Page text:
Cameron Crazies are not the only ones painting themselves blue this spring.
From March 15-20, the three performers of Blue Man Group, dressed in black and covered with blue grease paint, light up the Durham Performing Arts Center in a comedic, theatrical spectacle complete with animated dancers and a satirical rock show. The show marks the first Blue Man Group Megastar World Tour to travel North America.
Blue Man Group juxtaposes comedy, theater and live music in a sensational high-energy experience without uttering a single spoken word. The three characters rely on gag jokes, innuendo and audience participation to draw laughs. They account for their lack of speaking with impeccably timed head tilts, stares and nods. Flowing seamlessly from one to another, the series of skits and musical numbers is set against the backdrop of a full LED curtain and a high-resolution screen, introducing a modern element to the absurd.
From the onset, the performers shatter the fourth wall that separates the audience from the stage by using the overhead marquees as their personal soapboxes. (“Please refrain from texting. It makes the older people feel inadequate. Tweeting, however, is okay.”) The Blue Men continue to harass the audience by tossing candy, giving out original paint splatter works, soliciting volunteers and requesting all to stand and join the dance party.
The musical pieces are a feast for the eyes as well as the ears. In one scene, the Blue Men perform techno renditions of Beethoven’s “Fur Elise” and Lady Gaga’s “Bad Romance” using an illuminated vibraphone. In another, they fill a set of drums with pink and yellow paint, which shoots up into the air every time a mallet strikes the drums.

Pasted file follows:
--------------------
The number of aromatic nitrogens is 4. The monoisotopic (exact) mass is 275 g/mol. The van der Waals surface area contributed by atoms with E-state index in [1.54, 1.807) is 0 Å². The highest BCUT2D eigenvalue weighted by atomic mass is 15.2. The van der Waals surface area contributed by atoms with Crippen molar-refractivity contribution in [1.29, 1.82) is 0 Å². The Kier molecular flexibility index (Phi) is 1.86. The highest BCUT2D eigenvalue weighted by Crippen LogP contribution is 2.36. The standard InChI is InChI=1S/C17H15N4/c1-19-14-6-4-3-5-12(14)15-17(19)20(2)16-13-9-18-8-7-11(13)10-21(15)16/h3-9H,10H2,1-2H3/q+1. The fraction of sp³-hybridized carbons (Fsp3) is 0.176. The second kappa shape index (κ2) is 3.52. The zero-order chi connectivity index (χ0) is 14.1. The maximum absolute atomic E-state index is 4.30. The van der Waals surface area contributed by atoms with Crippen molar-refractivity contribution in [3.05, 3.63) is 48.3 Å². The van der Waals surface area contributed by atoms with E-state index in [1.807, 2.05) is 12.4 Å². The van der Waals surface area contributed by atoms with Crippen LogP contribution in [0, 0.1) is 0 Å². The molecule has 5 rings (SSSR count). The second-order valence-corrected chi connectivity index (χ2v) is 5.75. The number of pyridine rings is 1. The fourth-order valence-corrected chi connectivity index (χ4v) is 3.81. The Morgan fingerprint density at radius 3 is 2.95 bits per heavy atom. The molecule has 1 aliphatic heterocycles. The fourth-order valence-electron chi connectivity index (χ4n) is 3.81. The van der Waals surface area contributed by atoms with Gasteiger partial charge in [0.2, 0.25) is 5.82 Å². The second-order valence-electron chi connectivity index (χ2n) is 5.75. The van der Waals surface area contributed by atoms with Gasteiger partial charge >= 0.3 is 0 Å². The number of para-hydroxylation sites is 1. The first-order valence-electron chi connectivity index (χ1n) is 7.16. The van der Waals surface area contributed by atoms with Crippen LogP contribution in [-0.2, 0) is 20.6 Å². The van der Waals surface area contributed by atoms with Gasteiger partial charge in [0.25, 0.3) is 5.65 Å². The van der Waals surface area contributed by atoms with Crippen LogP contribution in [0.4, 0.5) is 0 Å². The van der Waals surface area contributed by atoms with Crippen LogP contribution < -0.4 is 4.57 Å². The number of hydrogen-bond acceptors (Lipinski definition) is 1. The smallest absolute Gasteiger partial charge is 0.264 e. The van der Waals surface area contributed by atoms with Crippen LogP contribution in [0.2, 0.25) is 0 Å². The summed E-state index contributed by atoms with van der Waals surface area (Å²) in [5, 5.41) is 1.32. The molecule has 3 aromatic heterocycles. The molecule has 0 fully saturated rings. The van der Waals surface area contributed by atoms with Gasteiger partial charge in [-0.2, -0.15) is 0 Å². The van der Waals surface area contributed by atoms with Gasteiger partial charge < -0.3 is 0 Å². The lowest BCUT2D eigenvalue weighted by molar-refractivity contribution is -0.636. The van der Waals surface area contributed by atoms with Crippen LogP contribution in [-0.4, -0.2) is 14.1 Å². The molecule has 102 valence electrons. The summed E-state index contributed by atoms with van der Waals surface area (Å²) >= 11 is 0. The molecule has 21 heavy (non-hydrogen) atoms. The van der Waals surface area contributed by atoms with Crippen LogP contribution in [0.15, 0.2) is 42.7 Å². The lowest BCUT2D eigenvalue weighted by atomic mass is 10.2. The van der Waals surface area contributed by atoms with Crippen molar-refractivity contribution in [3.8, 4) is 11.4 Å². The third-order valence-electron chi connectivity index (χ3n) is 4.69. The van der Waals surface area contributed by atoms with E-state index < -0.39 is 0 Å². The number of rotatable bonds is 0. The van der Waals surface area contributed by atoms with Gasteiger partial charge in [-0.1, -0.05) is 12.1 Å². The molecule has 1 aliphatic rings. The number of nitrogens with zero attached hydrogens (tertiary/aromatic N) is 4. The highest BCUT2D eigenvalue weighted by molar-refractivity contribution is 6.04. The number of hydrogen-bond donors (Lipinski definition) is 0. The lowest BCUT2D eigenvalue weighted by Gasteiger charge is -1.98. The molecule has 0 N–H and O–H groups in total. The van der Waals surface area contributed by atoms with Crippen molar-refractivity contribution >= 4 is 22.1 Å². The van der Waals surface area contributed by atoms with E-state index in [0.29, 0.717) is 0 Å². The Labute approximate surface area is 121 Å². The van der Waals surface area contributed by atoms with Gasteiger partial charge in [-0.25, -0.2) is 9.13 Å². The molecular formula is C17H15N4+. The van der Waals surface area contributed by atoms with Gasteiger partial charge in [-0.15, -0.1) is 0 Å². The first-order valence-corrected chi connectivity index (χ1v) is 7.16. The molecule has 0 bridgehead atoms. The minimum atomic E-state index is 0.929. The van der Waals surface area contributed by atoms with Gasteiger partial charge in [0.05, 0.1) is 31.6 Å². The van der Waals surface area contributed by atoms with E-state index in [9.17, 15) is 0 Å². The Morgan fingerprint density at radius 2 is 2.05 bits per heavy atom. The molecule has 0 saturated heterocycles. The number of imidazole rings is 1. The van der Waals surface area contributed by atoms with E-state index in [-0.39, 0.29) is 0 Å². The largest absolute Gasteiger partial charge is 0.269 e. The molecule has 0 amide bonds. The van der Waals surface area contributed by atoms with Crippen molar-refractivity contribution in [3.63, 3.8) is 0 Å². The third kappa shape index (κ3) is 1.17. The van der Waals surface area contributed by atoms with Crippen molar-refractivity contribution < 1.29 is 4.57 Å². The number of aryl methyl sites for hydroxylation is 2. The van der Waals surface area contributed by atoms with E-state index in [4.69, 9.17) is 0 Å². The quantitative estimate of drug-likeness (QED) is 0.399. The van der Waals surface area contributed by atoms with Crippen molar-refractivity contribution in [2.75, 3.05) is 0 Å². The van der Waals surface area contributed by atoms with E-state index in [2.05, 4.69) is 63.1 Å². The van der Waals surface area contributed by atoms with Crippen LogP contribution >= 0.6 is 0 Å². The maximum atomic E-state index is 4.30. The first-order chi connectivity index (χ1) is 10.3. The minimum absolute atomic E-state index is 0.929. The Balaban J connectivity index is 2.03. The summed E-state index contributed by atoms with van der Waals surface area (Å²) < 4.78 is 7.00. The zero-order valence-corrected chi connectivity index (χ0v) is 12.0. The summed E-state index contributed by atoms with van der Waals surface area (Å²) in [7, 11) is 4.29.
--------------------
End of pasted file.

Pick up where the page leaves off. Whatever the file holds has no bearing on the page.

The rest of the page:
The show touches on themes such as the advent of technology and the increasing self-isolation of human beings by emphasizing the absurdity of some modern gadgets. Several pieces center on three six-foot “GiPads,” a clever play on Apple’s iPad revolution. A quick scroll through the three GiPads reveals features such as “Twit that Lit!”—which gives one-liner summaries of classics—and a multitasking how-to guide. After the introduction, the Blue Men proceed to digitize themselves by leaping behind the GiPads and creating virtual backbeats, or soundtracks to their lives. The social commentary combined with an over-the-top presentation make these skits some of the most memorable of the night.
The final number requires a bit of physical exertion on the audience’s part, as the Blue Men politely request viewers to perform staple rock concert moves such as the “one-armed first pump” and “two-armed upper thrust with yell” against a backdrop of color and pounding music. Strobe lights, jets of streamers and ten floating globes fill the theater space, suggesting that even if some loneliness does exist in this world, we can always get up and dance.
Blue Man Group runs through March 20 at the Durham Performing Arts Center. For tickets, showtimes and other information, visit dpacnc.com.